Canis ISSN: 2398-2942

Handling dogs: to minimize stress

Contributor(s): Karen Overall, Lisa Radosta

Introduction

  • Most dogs are fearful and/or anxious at the veterinary clinic. Simple changes can make a big difference in the stress level of canine patients resulting in less restraint, less bites and happier patients and clients.
  • Strategies include flexibility in location and structure of the physical examination Reducing stress (visits to practice), type of restraint and judicious use of anti-anxiety medications.

Examining the patient

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Pharmacologic intervention

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Further Reading

Publications

Refereed papers

  • Recent references from PubMed and VetMedResource.
  • Lind A K, Hydbring-Sandberg E, Forkman B et al (2017) Assessing stress in dogs during a visit to the veterinary clinic: Correlations between dog behavior in standardized tests and assessments by veterinary staff and owners. J Vet Behav Clin Appl Res 17, 24-31 VetMedResource.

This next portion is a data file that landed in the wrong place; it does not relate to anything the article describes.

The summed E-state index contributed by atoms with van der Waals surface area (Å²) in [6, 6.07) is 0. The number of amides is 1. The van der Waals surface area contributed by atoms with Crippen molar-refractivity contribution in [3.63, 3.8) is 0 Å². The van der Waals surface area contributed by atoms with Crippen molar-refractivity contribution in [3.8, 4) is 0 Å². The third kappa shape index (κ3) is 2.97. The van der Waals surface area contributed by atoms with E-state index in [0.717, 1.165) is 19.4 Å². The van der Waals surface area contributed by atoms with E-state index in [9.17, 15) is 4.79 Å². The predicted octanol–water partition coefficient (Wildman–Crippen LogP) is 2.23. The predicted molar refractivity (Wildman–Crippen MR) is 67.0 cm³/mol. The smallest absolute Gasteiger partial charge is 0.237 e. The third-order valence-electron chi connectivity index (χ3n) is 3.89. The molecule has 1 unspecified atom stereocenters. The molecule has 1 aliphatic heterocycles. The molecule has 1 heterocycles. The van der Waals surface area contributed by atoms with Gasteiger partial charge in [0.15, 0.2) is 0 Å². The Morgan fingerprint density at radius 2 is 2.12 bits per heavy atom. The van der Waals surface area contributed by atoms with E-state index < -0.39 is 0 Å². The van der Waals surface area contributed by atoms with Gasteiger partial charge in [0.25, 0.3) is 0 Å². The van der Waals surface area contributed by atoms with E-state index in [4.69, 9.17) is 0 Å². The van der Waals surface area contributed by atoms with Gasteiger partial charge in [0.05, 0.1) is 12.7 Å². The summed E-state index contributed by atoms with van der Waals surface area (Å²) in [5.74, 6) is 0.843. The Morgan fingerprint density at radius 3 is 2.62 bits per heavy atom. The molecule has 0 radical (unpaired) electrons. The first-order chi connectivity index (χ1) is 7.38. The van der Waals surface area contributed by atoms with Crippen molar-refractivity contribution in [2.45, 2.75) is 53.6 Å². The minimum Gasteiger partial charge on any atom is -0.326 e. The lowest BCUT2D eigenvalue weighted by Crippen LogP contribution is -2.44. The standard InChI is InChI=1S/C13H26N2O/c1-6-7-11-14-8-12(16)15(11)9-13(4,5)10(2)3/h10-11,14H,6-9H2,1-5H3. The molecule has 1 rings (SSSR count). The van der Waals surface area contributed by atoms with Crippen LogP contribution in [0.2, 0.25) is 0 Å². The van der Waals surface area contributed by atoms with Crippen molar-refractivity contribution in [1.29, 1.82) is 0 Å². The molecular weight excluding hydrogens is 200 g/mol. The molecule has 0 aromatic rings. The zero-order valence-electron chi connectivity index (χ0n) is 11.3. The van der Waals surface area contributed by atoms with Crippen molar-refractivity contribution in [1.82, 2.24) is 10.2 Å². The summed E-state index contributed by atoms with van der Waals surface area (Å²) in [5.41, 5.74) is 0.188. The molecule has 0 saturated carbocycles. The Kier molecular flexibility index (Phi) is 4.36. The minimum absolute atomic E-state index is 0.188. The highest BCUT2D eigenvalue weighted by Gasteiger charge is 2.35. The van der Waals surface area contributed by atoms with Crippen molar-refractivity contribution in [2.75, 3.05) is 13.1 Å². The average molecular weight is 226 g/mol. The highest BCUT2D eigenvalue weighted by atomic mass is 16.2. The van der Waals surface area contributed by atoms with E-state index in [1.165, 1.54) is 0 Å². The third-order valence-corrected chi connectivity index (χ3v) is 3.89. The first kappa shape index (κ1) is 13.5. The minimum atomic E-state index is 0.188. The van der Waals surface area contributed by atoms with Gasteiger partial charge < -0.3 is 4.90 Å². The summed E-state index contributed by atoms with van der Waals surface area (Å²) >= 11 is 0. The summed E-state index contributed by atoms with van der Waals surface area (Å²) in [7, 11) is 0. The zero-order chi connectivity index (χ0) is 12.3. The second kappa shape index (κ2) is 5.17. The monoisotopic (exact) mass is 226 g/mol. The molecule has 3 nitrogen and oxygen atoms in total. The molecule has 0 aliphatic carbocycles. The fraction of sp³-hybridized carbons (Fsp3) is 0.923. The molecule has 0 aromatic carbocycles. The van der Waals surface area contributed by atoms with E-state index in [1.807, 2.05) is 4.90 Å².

• Hammerle M, Horst C, Levine E et al (2015) AAHA Canine and Feline Behavior Management Guidelines. JAAHA 51 (4), 205-221 PubMed.
  • Kuhne F, Hössler J C, Struwe R et al (2014) Behavioral and cardiac responses by dogs to physical human-dog contact. J Vet Behav Clin Appl Res (3), 93-97 VetMedResource.
  • Mariti C, Gazzano A, Moore J L et al (2012) Perception of dogs’ stress by their owners. J Vet Behav Clin Appl Res (4), 213-219 VetMedResource.
  • Döring D, Roscher A, Scheipl F et al (2009) Fear-related behaviour of dogs in veterinary practice. Vet J 182 (1), 38-43 PubMed
  • Pizzorusso T (2009) Neuroscience. Erasing fear memories. Science 325 (5945), 1214-1215 PubMed

Other sources of information

  • Overall K L (2013) Manual of Clinical Behavioral Medicine for Dogs and Cats. Elsevier.
  • Hernander L (2008) Factors influencing dogs’ stress level in the waiting room at a veterinary clinic.  SLU Student Report 190, pp 29 ISSN 1652-280X. 


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